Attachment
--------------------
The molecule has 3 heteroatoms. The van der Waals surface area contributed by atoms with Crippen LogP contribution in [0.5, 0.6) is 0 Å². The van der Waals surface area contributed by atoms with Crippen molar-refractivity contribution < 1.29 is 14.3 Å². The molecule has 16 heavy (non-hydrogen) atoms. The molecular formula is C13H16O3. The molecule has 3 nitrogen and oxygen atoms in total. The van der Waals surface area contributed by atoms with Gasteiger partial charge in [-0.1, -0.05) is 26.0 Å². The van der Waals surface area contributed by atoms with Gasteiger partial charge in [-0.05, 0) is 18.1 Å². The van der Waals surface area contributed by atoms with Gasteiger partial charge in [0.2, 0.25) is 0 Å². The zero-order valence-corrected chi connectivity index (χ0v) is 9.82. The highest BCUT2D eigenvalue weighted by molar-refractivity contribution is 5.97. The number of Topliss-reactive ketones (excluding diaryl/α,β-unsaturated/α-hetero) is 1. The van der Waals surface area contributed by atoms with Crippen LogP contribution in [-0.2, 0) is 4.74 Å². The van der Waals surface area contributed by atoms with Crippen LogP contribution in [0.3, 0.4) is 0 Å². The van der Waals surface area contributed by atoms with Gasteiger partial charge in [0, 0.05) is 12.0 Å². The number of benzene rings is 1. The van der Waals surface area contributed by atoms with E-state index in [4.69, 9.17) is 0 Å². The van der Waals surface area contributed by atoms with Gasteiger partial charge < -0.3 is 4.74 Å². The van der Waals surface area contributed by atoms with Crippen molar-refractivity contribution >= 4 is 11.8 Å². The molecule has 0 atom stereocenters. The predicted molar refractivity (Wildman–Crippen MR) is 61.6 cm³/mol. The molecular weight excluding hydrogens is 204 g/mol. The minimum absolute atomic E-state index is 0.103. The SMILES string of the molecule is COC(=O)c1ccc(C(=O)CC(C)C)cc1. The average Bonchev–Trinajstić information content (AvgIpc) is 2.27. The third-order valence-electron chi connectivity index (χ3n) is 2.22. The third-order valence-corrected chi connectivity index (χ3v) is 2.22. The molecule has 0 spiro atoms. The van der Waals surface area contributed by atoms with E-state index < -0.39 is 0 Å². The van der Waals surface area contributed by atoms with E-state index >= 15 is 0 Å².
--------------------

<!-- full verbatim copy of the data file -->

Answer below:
The molecule has 3 heteroatoms. The van der Waals surface area contributed by atoms with Crippen LogP contribution in [0.5, 0.6) is 0 Å². The van der Waals surface area contributed by atoms with Crippen molar-refractivity contribution < 1.29 is 14.3 Å². The molecule has 16 heavy (non-hydrogen) atoms. The molecular formula is C13H16O3. The molecule has 3 nitrogen and oxygen atoms in total. The van der Waals surface area contributed by atoms with Gasteiger partial charge in [-0.1, -0.05) is 26.0 Å². The van der Waals surface area contributed by atoms with Gasteiger partial charge in [-0.05, 0) is 18.1 Å². The van der Waals surface area contributed by atoms with Gasteiger partial charge in [0.2, 0.25) is 0 Å². The zero-order valence-corrected chi connectivity index (χ0v) is 9.82. The highest BCUT2D eigenvalue weighted by molar-refractivity contribution is 5.97. The number of Topliss-reactive ketones (excluding diaryl/α,β-unsaturated/α-hetero) is 1. The van der Waals surface area contributed by atoms with Crippen LogP contribution in [-0.2, 0) is 4.74 Å². The van der Waals surface area contributed by atoms with Crippen LogP contribution in [0.3, 0.4) is 0 Å². The van der Waals surface area contributed by atoms with Gasteiger partial charge in [0, 0.05) is 12.0 Å². The number of benzene rings is 1. The van der Waals surface area contributed by atoms with E-state index in [4.69, 9.17) is 0 Å². The van der Waals surface area contributed by atoms with Gasteiger partial charge < -0.3 is 4.74 Å². The van der Waals surface area contributed by atoms with Crippen molar-refractivity contribution >= 4 is 11.8 Å². The molecule has 0 atom stereocenters. The predicted molar refractivity (Wildman–Crippen MR) is 61.6 cm³/mol. The molecular weight excluding hydrogens is 204 g/mol. The minimum absolute atomic E-state index is 0.103. The SMILES string of the molecule is COC(=O)c1ccc(C(=O)CC(C)C)cc1. The average Bonchev–Trinajstić information content (AvgIpc) is 2.27. The third-order valence-electron chi connectivity index (χ3n) is 2.22. The third-order valence-corrected chi connectivity index (χ3v) is 2.22. The molecule has 0 spiro atoms. The van der Waals surface area contributed by atoms with E-state index < -0.39 is 0 Å². The van der Waals surface area contributed by atoms with E-state index >= 15 is 0 Å².